NEWS

Greece faces rising air pollution problems as well as serious difficulties with waste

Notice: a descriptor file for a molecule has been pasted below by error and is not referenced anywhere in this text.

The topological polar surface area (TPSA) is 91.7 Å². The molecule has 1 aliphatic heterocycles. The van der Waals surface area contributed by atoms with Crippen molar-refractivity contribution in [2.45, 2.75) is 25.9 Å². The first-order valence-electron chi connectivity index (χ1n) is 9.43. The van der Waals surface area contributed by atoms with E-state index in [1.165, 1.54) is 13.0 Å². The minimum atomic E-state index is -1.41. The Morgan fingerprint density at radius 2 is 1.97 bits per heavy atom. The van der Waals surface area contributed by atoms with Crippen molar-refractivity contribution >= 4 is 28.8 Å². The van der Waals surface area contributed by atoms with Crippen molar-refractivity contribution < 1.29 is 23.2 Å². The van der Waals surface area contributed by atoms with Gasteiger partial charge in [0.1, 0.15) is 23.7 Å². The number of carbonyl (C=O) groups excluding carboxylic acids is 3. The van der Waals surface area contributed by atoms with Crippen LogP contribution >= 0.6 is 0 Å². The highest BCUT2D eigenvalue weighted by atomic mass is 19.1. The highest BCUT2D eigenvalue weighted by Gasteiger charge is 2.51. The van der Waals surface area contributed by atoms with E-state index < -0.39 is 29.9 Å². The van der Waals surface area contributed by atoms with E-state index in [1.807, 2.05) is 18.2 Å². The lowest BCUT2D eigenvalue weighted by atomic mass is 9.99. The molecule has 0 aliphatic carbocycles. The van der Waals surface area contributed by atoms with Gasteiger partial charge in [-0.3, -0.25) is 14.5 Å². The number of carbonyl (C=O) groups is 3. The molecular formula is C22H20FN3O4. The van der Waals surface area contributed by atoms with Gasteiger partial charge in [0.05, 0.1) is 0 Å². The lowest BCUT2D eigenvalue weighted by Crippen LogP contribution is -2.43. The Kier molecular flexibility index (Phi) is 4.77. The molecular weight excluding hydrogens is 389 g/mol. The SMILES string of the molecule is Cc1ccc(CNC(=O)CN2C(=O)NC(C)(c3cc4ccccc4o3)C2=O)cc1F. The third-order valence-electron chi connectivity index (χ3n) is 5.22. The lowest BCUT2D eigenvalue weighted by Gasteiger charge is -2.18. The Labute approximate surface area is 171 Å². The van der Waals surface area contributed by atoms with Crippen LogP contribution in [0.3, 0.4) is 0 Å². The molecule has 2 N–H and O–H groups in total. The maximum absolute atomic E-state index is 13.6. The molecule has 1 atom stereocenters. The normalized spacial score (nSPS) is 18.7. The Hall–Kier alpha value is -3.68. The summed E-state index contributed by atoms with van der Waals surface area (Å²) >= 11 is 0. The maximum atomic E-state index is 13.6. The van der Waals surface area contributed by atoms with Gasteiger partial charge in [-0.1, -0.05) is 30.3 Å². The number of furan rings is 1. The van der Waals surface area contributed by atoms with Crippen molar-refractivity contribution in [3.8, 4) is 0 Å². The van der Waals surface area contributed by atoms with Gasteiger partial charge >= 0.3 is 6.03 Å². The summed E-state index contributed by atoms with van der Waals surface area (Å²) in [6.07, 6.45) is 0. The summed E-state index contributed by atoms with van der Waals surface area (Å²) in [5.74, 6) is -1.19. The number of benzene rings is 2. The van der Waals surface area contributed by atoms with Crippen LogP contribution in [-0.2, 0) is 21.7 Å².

“The environment is not something we remember for one day a year and forget until the following year,» Environment Minister Vasso Papandreou said – precisely one year ago. What she said is no more than the truth, not, unfortunately, as to the wish expressed but as to the reality it described. World Environment Day on Thursday (June 5) arrived attended by fights over proper waste management in Attica, a burning issue that is dogged by local, party and business confrontations, and rising levels of air pollution. Waste The attempt to put some order into Athens’s garbage disposal system has come to the forefront in the past few months. But the latest announcements by the Ministry of the Environment, Planning and Public Works (YPEHODE) fail to convince that illegal dumps in this country are a thing of the past with the Attica region providing a start. Local interests, coupled with hints that certain landfill and waste management sites have been chosen without undue care, or with ulterior motives, look set to lead to legal action that will overturn the scheme, yet again. Simultaneously, the ministry is rushing to have environmental studies completed by the end of August, so that the new landfills can be financed by the EU’s Cohesion Fund. Despite these efforts, Greeks are falling far short of making a conscious attempt to protect the environment. This can be seen both in cities and on beaches, even at rallies against the new landfills; there is litter everywhere. But it is particularly manifest in the thousands of illegal garbage dumps that dot the country, of which the best known is Kouroupitos in Hania, Crete. It looks likely to return to the limelight, since the factory that compresses the waste into bales is not in operation. EU inspectors look set to bring yet another legal case against the country. In Greek cities, especially Athens and Thessaloniki, old forms of air pollution are being replaced by particles and benzoyl. The two cities have twice the permissible limits of airborne particle pollution, managing to top a list of 19 European cities. Little respite Obligations that Greece has signed onto under the Kyoto Protocol have been added to numerous other undertakings it has been unable to fulfill. Emissions of the greenhouse gas carbon dioxide have increased by 23 percent since 1990, 8.7 units higher than the set target, and continue to rise. The Greek presidency provided a brief respite, since EU inspectors tend not to burden the presiding country with visits and charges. However, they are expected to return when Greece yields the helm to Italy in July. The inspectors are expected to demand explanations for chronic problems such the Kouroupitos garbage dump (for which a solution should have been found two years ago) and protection for the Caretta caretta turtle on the island of Zakynthos (a fresh condemnation is pending). No fewer than 21 warnings were handed to Greece during the inspectors’ last visit, over such things as wetland protection, the reckless use of pesticides on Crete (resulting in the poisoning of Eleonora’s falcon) and other instances of uncontrolled economic activities that harm the environment. Environment Day was hardly a day of celebration for Greece.